Hot off the press, the latest thing in cycling apparel.
What’s this got to do with The Chain Gang?
Well, this. 25 years ago, one of my closest friends stumped up a wedge of cash to help me start The Chain Gang. It was disguised as an ‘investment’, and Sean’s still a shareholder. But in reality it was a very generous gesture from a very generous mate.
Sean and his wife Suzi have toured with us. As have her parents. And Sean’s eldest child! But they’ve recently got into cycling in a much bigger way, and have invested in another friend’s company that is doing something different with cycling apparel.
The company is called Kostüme (Here’s their website), and it really isn’t just another bike clothing company.
The idea is to commission an original artwork from contemporary artists. This artwork forms the basis for various artefacts, ranging from light-shows, limited edition signed prints, but most significantly for us, a limited edition range of cycling apparel. Their founder, Ed Bartlett, explains it a bit better than me …
I remember seeing a beautiful documentary on TV, many years ago, about a group of students at Saint Martin’s School of Art in London. One of them, Richard Long, walked up and down a stretch of grass until a line was visible. He took a photo, and asked the question “Is this art? Can you create art just by walking?” This first piece was known as A Line Made by Walking, and he went on to build a career around his ‘Land Art’.
In the documentary, the students then asked themselves “can just walking be art?”. So they decided to walk to Madrid to find out!
I found this truly delightful. They weren’t telling me “This IS art!”, they didn’t know themselves, and they were trying to find out. This always reminds me that art isn’t necessarily what you or I think is art, and I know I’m no good at recognising or appreciating creativity. I need help – from people like Andrea Walker, Chain Gang’s designer for many years, and like Ed Bartlett.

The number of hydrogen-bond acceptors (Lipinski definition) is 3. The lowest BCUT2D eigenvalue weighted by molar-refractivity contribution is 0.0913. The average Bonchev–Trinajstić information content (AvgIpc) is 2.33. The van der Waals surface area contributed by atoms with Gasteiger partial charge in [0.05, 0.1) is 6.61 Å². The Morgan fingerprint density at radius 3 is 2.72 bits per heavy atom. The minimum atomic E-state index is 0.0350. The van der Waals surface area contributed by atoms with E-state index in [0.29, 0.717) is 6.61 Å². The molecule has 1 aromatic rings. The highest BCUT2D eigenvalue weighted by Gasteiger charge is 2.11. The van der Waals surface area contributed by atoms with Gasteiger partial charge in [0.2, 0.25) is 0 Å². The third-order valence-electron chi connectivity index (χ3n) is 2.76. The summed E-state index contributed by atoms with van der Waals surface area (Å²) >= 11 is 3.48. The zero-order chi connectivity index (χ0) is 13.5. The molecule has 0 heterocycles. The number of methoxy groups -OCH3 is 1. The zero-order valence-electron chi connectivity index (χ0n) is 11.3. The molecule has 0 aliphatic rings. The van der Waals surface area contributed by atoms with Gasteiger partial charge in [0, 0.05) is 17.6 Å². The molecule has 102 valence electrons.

The inspiration for Kostüme came about during the first Lockdown, as an outlet for artists when galleries and exhibitions were closed. Why shouldn’t cycle clothing be art? Why can’t it support art, and artists? Christ, if walking can be art …!
The first ‘Edit’ is based around a piece of artwork by optical artists Kai and Sunny (Op-Art – who knew that was a thing?). There are defining principles behind each collection. Very high quality. A real effort to reduce waste and promote recycling. A unique interpretation of a piece of commissioned artwork.
All the clothing is made to-order. When the ‘Edit’ goes on sale, customers have 1 month to place orders, and at the end of that month, that’s how many get made. But there’s a limit, a maximum of 350 pieces. The process of sourcing and manufacturing the clothing prioritises sustainability, recycling, and the highest possible quality. For example the secondary fabric is made from 100% regenerated yarn made from recycled plastic bottles and recycled elastane. The elastic is recycled, etc.
I’ve never asked these questions.
I’m bound to look at Kostüme through the prism of cycling, but it’s interesting to see it through someone else’s prism, in this case fashion – another closed book to me, without help. Here’s a recent article in Fashion Network.
I have no idea whether Kostume will succeed, but Ed has put his money and energy behind his commitments to art and sustainability. One day, we’re all going to pay attention to questions like ‘What is this made of, is it truly recycled?’, ‘How many did you make, and how many will end up in landfill?’ And recycled doesn’t always have to mean scratchy or poor quality. If you put the effort in, it can still be of the highest quality.
Ed’s braver than me, and it seems to me he’s walking the walk, not just talking the talk. I hope he makes a huge success of Kostüme, for him and the artists (and for Sean & Suzi!).
I’m looking forward to the next Edits.